Monday, November 20, 2006

Happy Thanksgiving, Nate

Don't forget our troops!

Lance Cpl. Nate Salatin, USMC....
As I prepare for Thanksgiving with my family, my thoughts turn to Nate, the 21-year-old who was a major influence in my home school teen group. Nate joined the Marine Reserves after graduating high school, went through boot camp, then completed his freshman (Rat) year at Virginia Military Institute (VMI) before his Unit was activated and deployed to Iraq two months ago. See more about Nate here.

Nate and his fellow Marines are mine sweepers ... they patrol for IEDs - Improvised Explosive Devices - that are planted by terrorists on roadways throughout Iraq. They are working the area between Al Assad, which is just outside Baghdad on the Euphrates River, and the city of Al Qaim which is located where the Euphrates crosses from Syria into Iraq. This is a major point of entry for insurgent terrorists.

Nate is a driver of one of the armored vehicles that regularly patrol the area looking for IEDs and clearing them to make way for supply caravans and other military vehicles to drive safely through the desert. The roads are in bad shape with many IED craters so the recon vehicles can only make 15-20 miles per hour. Lately, the insurgent terrorists have begun planting IEDs in the bottom of old craters thinking Nate and his crew won't look there ... and the bombs are becoming larger and larger.

Recently, a huge IED went off in front of the vehicle in line ahead of Nate. No one was hurt but the lead gunner had his Kevlar (helmet) chewed up by frag (came about half-an-inch from his forehead).

These guys are on all the time watching for and disassembling bombs. They have long days with little sleep as they work diligently doing their jobs. They do it because they want to do it. They volunteered to join the military.

Nate joined the Marines after 9/11 so he was pretty sure he would end up in Iraq.

He was a leader in my teen group, he was a leader in 4-H where he served as Virginia State President, he was a leader once he got into the Marines, and he was a leader at VMI where he excelled at his studies. And he's a mentor to me, teaching me public speaking five years ago, something that had eluded me all my life.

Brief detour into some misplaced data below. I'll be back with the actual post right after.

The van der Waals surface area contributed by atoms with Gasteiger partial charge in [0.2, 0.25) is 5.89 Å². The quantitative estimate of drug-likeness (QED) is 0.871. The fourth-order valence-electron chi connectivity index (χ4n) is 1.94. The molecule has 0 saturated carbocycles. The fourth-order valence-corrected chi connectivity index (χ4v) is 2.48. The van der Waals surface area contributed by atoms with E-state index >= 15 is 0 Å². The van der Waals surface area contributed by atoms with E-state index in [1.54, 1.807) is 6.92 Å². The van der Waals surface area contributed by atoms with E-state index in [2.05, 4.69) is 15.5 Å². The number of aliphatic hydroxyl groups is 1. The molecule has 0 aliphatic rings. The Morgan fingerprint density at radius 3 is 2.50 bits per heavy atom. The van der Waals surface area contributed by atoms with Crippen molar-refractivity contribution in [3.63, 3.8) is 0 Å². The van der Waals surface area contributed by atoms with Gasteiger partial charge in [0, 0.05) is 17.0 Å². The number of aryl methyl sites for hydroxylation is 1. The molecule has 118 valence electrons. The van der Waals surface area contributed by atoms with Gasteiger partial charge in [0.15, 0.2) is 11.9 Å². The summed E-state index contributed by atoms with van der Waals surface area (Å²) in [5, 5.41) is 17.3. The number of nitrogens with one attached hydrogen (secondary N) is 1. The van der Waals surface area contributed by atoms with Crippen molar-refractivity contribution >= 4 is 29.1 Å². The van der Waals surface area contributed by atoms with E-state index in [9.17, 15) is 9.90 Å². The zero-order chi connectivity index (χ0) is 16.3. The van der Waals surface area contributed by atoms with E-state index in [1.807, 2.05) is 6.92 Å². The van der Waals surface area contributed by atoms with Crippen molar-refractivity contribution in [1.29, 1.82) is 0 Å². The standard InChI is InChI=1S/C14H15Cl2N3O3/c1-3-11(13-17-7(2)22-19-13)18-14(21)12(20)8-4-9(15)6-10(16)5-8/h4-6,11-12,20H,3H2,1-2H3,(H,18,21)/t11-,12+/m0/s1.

So when your family gathers around the dining room table on Thursday, please remember Nate and all our other brave Marines and military personnel, both overseas and at home, who are there to keep us safe from other 9/11 attacks. These are true American heroes.

Thank You Troops
by A. M. Smith

The occupation of a soldier has meaning beyond comprehension
The job that they do without contention,
The lives of our soldiers' is a lifelong test
And the lives of their families one would never guess.

To protestors, think of them as you stand in the streets and jeer
Think about who and what has given you the freedom to be here,
It is our soldiers who stand up and fight -
The heroes that gave you the voice to say "it's wrong" or "it's right."

Through deployments and war our soldiers go
Into situations that we will never really see or know,
The military family sits in fear and they wait -
Waiting to hear of their hero's fate.

Why do we send our soldiers to strange lands to fight?
So, we, as Americans can speak freely by day and sleep safely at night,
The soldiers and their families live life, sometimes hard to bear -
But they do it for the good of their country and people everywhere.

As you stand in the streets holding your signs
Think of those soldiers approaching enemy lines,
Think of the dedication that keeps you free
So that even you will never be subjected to what he can now see.

He is ensuring your freedom and your right
To a voice and a sky that is not lit up at night,
I think we should take time to give thanks everyday
To the men and the women who have given us the freedom to live our own way.

I choose to support our soldiers who endanger their lives to fight
And to protestors, it was soldiers who gave you that right!

May God bless our troops, our President, and our Country. Happy Thanksgiving!

No comments: